Families

Some Rules About Charitable Giving

‘Tis the season to be giving. And why not? When we make a donation to a registered charity, we not only get the satisfaction of helping a good cause now, but a reward later in the form of a tax credit on our income tax.

But to protect yourself from fraud and to make sure that you get all the tax credits you’re entitled to, there are several things you need to know before you give.

1) Make sure you’re giving to a real, registered charity.

First of all, there are many unscrupulous crooks out there trying to prey on people’s generosity. The Canadian Anti-Fraud Centre warns that this is the peak time of year for fake charity scams. Such bogus charities often use names that are very similar to those of legitimate respected charities. Here are the Canada Revenue Agency’s (CRA’s) tips to avoid fraud.

Second, only Canadian registered charities or other qualified donees may issue official donation receipts that qualify for charitable tax credits – and no receipt means no tax credit.

So do your homework first and make sure the organization you want to give to is legitimate and registered. Go to the Canada Revenue Agency’s Charities Listings to confirm that a charity is registered under the Income Tax Act.

2) You can give to qualified donees as well as charities.

Qualified donees are organizations that, like registered charities, are empowered under the Income Tax Act to issue official donation receipts. They include registered Canadian amateur athletic associations, registered national arts services organizations, and listed Canadian Municipalities. View the complete list.

3) Be aware that although qualified donees can issue official donation receipts, they aren’t required to do so.

So if being able to claim the donation is important to you, make sure you ask about getting an official receipt that you can use for income tax purposes at the time you make your donation.

4) Cash isn’t the only thing you can give and get a tax credit for.

You can’t get charitable tax credits for giving your time or volunteering your skills. But you can gift the charity or qualified donee with personal property, shares, stocks or land.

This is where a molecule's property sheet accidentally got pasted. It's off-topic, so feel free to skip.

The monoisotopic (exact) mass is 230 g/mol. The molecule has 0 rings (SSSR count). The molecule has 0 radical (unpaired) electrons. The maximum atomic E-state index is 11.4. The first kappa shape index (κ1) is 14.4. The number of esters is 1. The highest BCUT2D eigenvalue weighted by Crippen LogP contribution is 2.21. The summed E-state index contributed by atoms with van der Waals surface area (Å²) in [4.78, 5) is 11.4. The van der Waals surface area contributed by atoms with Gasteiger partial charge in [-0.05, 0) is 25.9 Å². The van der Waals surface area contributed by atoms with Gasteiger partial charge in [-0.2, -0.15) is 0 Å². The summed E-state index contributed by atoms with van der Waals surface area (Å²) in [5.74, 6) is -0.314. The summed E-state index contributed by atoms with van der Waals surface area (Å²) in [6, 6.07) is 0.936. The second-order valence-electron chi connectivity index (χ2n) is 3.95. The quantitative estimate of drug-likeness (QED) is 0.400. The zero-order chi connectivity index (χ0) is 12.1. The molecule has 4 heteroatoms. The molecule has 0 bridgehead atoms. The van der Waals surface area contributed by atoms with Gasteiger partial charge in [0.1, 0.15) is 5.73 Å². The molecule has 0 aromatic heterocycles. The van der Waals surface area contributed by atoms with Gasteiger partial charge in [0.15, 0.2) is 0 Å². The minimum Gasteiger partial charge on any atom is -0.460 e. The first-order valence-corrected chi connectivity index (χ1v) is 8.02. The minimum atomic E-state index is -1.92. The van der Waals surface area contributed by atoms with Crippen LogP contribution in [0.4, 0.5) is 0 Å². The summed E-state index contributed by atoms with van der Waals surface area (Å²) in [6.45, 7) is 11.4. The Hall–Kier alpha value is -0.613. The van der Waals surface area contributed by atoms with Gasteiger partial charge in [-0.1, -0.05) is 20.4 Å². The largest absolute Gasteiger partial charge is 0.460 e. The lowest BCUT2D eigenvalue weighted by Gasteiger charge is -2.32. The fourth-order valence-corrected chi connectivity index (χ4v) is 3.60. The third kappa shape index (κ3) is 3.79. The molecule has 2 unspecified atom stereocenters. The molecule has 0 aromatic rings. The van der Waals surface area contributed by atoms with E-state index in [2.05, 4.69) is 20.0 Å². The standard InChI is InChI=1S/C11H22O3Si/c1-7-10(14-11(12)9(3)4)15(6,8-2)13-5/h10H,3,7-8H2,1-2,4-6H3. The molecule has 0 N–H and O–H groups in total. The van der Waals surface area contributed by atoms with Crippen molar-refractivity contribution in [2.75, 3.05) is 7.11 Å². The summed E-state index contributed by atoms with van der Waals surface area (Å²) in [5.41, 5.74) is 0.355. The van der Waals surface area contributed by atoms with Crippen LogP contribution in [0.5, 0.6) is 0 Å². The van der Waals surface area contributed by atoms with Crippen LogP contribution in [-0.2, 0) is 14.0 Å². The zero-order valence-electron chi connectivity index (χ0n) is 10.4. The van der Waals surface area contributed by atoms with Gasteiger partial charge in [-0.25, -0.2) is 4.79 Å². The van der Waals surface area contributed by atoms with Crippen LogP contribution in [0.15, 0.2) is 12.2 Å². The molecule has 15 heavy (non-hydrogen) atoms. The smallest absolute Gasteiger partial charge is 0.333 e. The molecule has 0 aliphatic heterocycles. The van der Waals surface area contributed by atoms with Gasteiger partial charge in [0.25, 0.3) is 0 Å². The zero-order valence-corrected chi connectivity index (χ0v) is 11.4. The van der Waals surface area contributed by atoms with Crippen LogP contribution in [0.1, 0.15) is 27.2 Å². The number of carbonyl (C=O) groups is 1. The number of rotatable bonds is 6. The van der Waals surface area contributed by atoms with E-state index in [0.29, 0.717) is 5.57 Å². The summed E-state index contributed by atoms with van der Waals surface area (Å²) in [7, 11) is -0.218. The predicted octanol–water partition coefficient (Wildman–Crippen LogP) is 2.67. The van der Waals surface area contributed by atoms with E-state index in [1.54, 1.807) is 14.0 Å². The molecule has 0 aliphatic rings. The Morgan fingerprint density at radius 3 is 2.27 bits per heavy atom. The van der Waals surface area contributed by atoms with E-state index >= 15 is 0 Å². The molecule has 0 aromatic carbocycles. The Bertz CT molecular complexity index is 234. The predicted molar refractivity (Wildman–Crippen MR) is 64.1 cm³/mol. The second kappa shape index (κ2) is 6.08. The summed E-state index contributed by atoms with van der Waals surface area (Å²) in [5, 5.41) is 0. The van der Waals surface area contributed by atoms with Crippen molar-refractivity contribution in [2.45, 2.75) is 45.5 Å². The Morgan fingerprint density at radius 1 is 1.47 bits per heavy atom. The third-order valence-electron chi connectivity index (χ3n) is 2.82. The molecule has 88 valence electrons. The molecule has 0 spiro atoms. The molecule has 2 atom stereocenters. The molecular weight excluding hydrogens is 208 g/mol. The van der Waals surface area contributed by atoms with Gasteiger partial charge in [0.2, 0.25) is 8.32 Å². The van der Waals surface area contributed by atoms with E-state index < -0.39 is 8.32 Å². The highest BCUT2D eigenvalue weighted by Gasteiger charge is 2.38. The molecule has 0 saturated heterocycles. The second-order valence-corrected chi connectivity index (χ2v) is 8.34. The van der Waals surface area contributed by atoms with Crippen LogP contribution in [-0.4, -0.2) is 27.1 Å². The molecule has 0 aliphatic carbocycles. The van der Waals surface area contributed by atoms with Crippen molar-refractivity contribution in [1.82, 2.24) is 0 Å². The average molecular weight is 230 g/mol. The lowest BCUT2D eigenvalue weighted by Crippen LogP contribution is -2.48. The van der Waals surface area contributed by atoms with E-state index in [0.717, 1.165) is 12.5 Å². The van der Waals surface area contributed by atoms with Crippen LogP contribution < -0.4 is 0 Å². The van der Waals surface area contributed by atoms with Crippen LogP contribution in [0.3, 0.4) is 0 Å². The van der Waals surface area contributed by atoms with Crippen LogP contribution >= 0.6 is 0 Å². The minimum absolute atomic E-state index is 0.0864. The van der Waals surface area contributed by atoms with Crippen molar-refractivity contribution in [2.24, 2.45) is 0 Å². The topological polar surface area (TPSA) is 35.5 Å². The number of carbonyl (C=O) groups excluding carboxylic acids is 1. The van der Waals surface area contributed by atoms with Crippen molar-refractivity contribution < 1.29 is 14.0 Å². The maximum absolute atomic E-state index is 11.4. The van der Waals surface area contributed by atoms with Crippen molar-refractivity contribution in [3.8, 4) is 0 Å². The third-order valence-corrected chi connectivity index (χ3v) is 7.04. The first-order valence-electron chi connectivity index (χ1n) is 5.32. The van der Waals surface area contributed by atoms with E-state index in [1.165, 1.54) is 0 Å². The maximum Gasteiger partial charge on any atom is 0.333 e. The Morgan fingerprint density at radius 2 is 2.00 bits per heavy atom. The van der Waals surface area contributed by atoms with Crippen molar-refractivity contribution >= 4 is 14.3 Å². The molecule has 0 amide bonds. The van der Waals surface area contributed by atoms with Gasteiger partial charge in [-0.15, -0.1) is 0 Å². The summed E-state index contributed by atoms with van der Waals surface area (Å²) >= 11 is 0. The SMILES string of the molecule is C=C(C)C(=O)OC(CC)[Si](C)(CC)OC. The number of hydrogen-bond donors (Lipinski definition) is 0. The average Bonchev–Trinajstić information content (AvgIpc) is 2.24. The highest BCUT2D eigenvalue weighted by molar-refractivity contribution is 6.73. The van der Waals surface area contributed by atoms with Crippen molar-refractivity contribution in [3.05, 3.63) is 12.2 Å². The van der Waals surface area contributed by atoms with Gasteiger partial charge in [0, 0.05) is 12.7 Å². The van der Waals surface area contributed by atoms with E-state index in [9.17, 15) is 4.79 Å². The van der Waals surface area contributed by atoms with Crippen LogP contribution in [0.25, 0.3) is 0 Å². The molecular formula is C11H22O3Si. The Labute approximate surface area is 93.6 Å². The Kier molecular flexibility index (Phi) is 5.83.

Note that while there is no capital gains tax on the eligible amount of publicly traded securities donated to registered Canadian charities, that isn’t the case with property where any capital gain you have made on the property since you acquired it may be subject to tax.

If you’re interested in donating property, see the CRA’s  Pamphlet P113, Gifts and Income Tax.

If you’re interested in donating securities, see the CRA’s  Capital gains realized on gifts of certain capital property.

5) Donation schemes are a bad idea.

Donation schemes promise that you will get tax refunds greater than the amount of money or gifts you give to a charity through funneling your donation(s) through a tax shelter arrangement. Don’t be drawn in!

The CRA warns that they audit all gifting tax shelter schemes and have not found any that comply with Canadian law. They also warn that the CRA will put on hold the assessment of returns for individuals where a taxpayer is claiming a credit by participating in a gifting tax shelter scheme, and that assessments and refunds will not proceed until the completion of the audit of the tax shelter, which may take up to two years. And besides having all your donations disallowed as tax credits, you can also be charged penalties and high interest on your now unpaid tax that you didn’t expect to be paying.

But Do Give!

Don’t let any of this information put you off – there are so many worthy charities that need your help to do what they do and the glow of giving is not to be missed. You just have to be a little careful if you want that warm glow to return in April come tax time.